It was the best thing I ever did. He would sleep, so I could sleep. Hurrah! Despite all the scare stories online, pretty much every single person I’ve spoken to about this has co-slept at some point. The baby was just snuggled up and warm INSIDE you, so it kind of makes sense that it would take a little while for him to adjust to his own bed.

I continued to try him out in his own bed, and soon enough, he was able to fall asleep there without too many problems. And then a couple of months ago, we moved him into his own bed in his own room! What a grown up. And it’s BRILLIANT having him in his own room. Yes, I’m sad I can’t look over and see his beautiful little face, but also, I don’t need to sleep with earplugs because of his snoring. And he sleeps better, too, because he isn’t woken up by my/Peter’s snoring. Co-sleeping early on didn’t create any kind of dependency, I never even rolled near him, despite him taking up most of our bed with his nest, and we both got some rest. I would say that’s a winning situation all round.

4. Babies do not need their nappy changed every 20 minutes.

Lol at Peter and I in those first few weeks. Every time it even looked like Theo’d had a wee we would change his nappy. Even though he HATED it. I mean, he would scream the house down every time we changed him. And I was trying to avoid him crying at all costs, yet we still changed his nappy about 20 times a day. What? At night, I would change his nappy with every feed (to be fair, he pooed about 3 times a night, but those other 3 changes were definitely not needed). Even fairly recently I was changing him during the night feed because I was worried a wet nappy would wake him up (even though the changing woke him up far more!). I want to go back and tell myself to relax. I mean, I don’t leave him in the same nappy all day, obviously, but those ‘Baby-dry’ nappies really do keep the baby dry for ages.

5. Babies like routine.

This is a bit of a controversial one, but around three months in, I stopped feeding on demand, and I think it made both Theo and I a million times happier. After some trial and error, I created a routine that worked for us. It’s based on Secrets of the Baby Whisperer, but adapted to fit Theo’s actual sleeping and eating habits, which never matched the ones laid out in the book. We also ignored most of the book’s advice. The routine itself made sense to me, but a lot of her other advice is bonkers. Initially his feeds were spaced 2 hours apart, and gradually they’ve shifted to around 4 hours apart, where they’ve stayed.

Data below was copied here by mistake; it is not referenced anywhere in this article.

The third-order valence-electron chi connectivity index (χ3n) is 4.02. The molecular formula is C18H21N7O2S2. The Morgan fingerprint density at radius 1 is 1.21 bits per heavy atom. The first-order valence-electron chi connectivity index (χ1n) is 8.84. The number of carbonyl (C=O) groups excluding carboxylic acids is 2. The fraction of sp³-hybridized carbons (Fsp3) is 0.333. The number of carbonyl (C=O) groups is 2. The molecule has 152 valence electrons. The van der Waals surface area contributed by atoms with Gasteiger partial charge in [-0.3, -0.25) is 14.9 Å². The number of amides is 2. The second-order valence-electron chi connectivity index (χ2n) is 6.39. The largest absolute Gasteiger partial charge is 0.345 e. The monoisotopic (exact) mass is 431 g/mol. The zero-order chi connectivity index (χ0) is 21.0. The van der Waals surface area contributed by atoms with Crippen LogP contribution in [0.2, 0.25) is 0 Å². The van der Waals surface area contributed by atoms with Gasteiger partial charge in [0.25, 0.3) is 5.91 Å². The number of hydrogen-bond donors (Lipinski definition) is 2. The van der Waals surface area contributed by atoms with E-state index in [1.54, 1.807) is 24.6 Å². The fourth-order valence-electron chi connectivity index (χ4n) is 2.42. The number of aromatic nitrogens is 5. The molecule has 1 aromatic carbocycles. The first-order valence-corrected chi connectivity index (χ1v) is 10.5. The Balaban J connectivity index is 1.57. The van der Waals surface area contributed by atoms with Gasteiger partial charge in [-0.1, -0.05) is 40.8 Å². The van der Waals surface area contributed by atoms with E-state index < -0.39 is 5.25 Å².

I have a schedule for him, which he generally seems happy to stick to, but you can’t be too rigid about these things. Sometimes we start the day a little later, sometimes he’s clearly hungry so he eats a little earlier, sometimes he sleeps for two hours, sometimes 30 minutes. That’s fine. The main thing is that he knows when food’s coming, and I feel more relaxed and can plan my day. This won’t work for everyone, but if I hadn’t moved to a routine, I’m not sure I’d still be breastfeeding. So, for me, that’s a win.

However, big warning if you’re a list-making, chart loving type: it can be easy to become a bit obsessed. The first time we weren’t able to do the bedtime routine (we had to go to A&E for a rash which turned out to be nothing), I freaked out that he wouldn’t sleep and it would be a disaster and guess what? He was totally fine. We got home way later than his bedtime and… he was tired, so he went to sleep. It wasn’t a fun evening, but I’m so glad it happened, because it made me feel a bit more relaxed about things. If things don’t go exactly to plan, chances are he’ll be fine. He’s a pretty adaptable baby.

Also, I used to use an app to track which boob he’d eaten from, how long for, and at what times. It was such a neat app – it created graphs! I’m a sucker for a nice looking graph. But I did become a bit obsessive about tracking everything, and I’m really glad I stopped using it. I think those kind of apps can be incredibly useful, but if we have another baby, I won’t be using one.

6. Breastfeeding is hard to start and hard to stop.

Breastfeeding is the most ridiculously unnatural thing, given that without it the human race wouldn’t actually be here. Theo latched on straight away when he was born, but subsequently forgot how to do it. Getting him on the boob was fiddly and I could never seem to get the right angle. Then just as we were getting the hang of it, he had his (quite severe) tongue tie corrected, and he had to learn all over again! Reader, my boobs bled. Horrendous. I persevered, saying that I would give it a go for one month. And then it became easier, and Theo fed better, and then we got our routine into place, and now I can definitely see why people breastfeed until their children are at school* (*but I also see that is a bit creepy, and I’m not actually going to do this). It’s such a nice, quiet moment between us.